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B02 group

B02-1 Assessment and control of radiative recombination mechanisms in singularity structures by scanning near-field optical microscopy

  • Principal Investigator / Yoichi Kawakami (Kyoto University / Professor)
  • Co-Investigator / Mitsuru Funato (Kyoto University Associate / Professor)

We strive to clarify the design concept of light emitting devices with the ultimate goal of achieving 100% internal quantum efficiency in the full visible spectrum by focusing on singularity structures such as semipolar micofacets and nanocolumns in (Al,Ga,In)N-based three-dimensional semiconductors. To assess InGaN-based nanostructures and elucidate the mechanism of radiative recombination in singularity structures by visualization of exciton and carrier motions, we employ original laboratory-made SNOM (scanning near-field optical microscopy) systems, including DSNOM (dual-probe SNOM). Moreover, we plan to establish a near-field technique in the DUV (deep ultraviolet) spectra by developing an optical probe material capable of guiding DUV light with a highly efficient transmittance. These efforts should lead to the study of spatially and temporally resolved recombination dynamics in AlGaN-based and InGaN-based nanostructures. Furthermore, we focus on the effect of plasmonics, where the controllability of the emission wavelength and the key for high emission efficiency will be characterized in compositionally modulated singularity structures. These studies should help realize next-generation devices such as phosphor-free tailor-made lighting and highly efficient DUV emitters due to the clear design concept of singularity structures intended to control the optical functionalities.

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B02-2 Studies on the local luminescence dynamics in singularity structures by using spatio-time-resolved cathodoluminescence technique

  • Principal Investigator / Shigefusa F. Chichibu (Tohoku University / Professor)
  • Co-Investigator / Kazunobu Kojima (Tohoku University / Associate Professor)
  • Co-Investigator / Kohei Shima (Tohoku University / Assistant Professor)

Singularity structures including imperfections as well as inhomogeneity contain various types of heterointerfaces within the bulk and/or surfaces. For understanding local carrier and/or emission dynamics in such structures, probing local emission dynamics by using a method that picks off them is mandatory. Our principal task in this singularity project is obtaining the images of multiple mapping of luminescence intensity, energy, and lifetime by using our unique 'Spatio-Time-Resolved Cathodoluminescence (STRCL)' system. This system is basically composed of a cathodoluminescence (CL) measurement system equipped on a scanning electron microscopy (SEM), but its electron beam (e-beam) gun is replaced by a pulsed photoelectron (PE) gun made of Au, which is excited using the frequency-tripled femtosecond pulses of mode-locked Al2O3:Ti laser. Because e-beam pulses are used as an excitation source, STRCL has principally no limitation on the bandgap energy of a material to be measured. We will collaborate with all groups to assess the carrier recombination dynamics and quantum effects in the singularity structures for creating new optoelectronic sciences in semiconductors.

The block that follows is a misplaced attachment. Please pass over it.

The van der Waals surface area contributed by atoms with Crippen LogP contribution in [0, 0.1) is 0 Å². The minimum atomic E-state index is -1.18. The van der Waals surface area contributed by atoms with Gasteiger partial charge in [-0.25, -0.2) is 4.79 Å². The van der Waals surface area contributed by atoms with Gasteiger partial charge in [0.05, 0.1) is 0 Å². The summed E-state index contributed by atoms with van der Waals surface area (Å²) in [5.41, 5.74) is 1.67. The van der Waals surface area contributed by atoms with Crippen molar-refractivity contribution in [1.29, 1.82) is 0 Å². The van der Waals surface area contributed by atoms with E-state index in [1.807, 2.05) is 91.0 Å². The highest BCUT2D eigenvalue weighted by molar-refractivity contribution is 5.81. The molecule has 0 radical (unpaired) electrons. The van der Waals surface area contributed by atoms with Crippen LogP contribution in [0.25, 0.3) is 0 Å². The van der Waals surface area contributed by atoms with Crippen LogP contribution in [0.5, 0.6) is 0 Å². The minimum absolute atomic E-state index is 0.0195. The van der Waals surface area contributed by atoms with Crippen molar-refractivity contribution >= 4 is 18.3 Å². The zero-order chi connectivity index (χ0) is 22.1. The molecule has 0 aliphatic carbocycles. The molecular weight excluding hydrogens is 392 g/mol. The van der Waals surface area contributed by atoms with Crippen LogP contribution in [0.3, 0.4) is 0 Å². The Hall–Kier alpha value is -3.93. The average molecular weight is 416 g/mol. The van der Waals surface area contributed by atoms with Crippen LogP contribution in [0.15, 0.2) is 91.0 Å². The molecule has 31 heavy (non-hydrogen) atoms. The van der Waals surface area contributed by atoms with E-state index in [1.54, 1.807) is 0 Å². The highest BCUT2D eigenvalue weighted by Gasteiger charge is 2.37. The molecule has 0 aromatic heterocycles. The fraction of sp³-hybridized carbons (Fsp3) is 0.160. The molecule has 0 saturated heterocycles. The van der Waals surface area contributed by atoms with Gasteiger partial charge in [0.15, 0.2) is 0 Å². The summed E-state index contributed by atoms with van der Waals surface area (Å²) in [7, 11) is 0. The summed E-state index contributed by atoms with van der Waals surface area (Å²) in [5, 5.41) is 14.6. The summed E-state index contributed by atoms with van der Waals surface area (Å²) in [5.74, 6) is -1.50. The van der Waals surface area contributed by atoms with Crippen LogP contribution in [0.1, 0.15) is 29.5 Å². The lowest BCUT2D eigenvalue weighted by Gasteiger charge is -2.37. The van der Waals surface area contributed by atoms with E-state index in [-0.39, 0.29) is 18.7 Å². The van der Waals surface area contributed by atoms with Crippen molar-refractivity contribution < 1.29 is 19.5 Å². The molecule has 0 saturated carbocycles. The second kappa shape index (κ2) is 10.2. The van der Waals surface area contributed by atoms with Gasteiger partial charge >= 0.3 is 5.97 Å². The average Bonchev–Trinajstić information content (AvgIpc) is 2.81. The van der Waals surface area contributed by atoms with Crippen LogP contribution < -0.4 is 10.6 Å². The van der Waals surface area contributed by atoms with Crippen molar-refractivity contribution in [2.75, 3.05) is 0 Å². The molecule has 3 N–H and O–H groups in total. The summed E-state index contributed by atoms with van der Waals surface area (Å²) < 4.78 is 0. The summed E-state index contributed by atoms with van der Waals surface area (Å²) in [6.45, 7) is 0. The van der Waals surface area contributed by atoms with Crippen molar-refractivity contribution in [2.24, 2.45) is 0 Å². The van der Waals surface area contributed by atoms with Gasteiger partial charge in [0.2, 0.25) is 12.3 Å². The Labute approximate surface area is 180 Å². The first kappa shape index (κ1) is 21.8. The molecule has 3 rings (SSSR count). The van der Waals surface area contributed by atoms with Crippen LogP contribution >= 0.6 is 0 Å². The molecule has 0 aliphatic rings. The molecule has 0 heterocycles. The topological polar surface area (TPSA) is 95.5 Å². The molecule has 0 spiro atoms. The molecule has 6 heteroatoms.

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B02-3 Optical properties and functionalities of dense excitonic systems in singularity structures

  • Principal Investigator / Yoichi Yamada (Yamaguchi University / Professor)
  • Co-Investigator / Satoshi Kurai (Yamaguchi University / Assistant Professor)

We maintain a particular focus on the many-body effects of excitons in nitride semiconductors. Owing to the advantages of excitonic nature that are large exciton binding energy and strong oscillator strength, the excitons stably exist at high excitation densities, where the interaction between two or more excitons causes the unique properties that are characterized by the formation of biexcitons and the inelastic scattering of excitons. From the viewpoint of excitonics (exciton engineering), it is important to study the recombination dynamics of dense excitonic phenomena because the contribution of excitonic processes to optical transitions is expected to improve the performance of semiconductor optoelectronic devices, such as light-emitting diodes and laser diodes. The singularity structure we study mainly in the present work is an inhomogeneous system caused by structural imperfection such as alloy fluctuations and quantum-size fluctuations. We study the effect of localization as well as dimensionality on dense excitonic systems by means of a variety of laser spectroscopy: selective and resonant excitation spectroscopy using a wavelength-tunable dye laser, time-resolved spectroscopy using a femtosecond titanium sapphire laser, and space-resolved spectroscopy using a cathodoluminescence mapping system combined with scanning electron microscopy. We clarify the potential of the singularity structure and obtain a guide to the design of high-efficiency excitonic optoelectronic devices.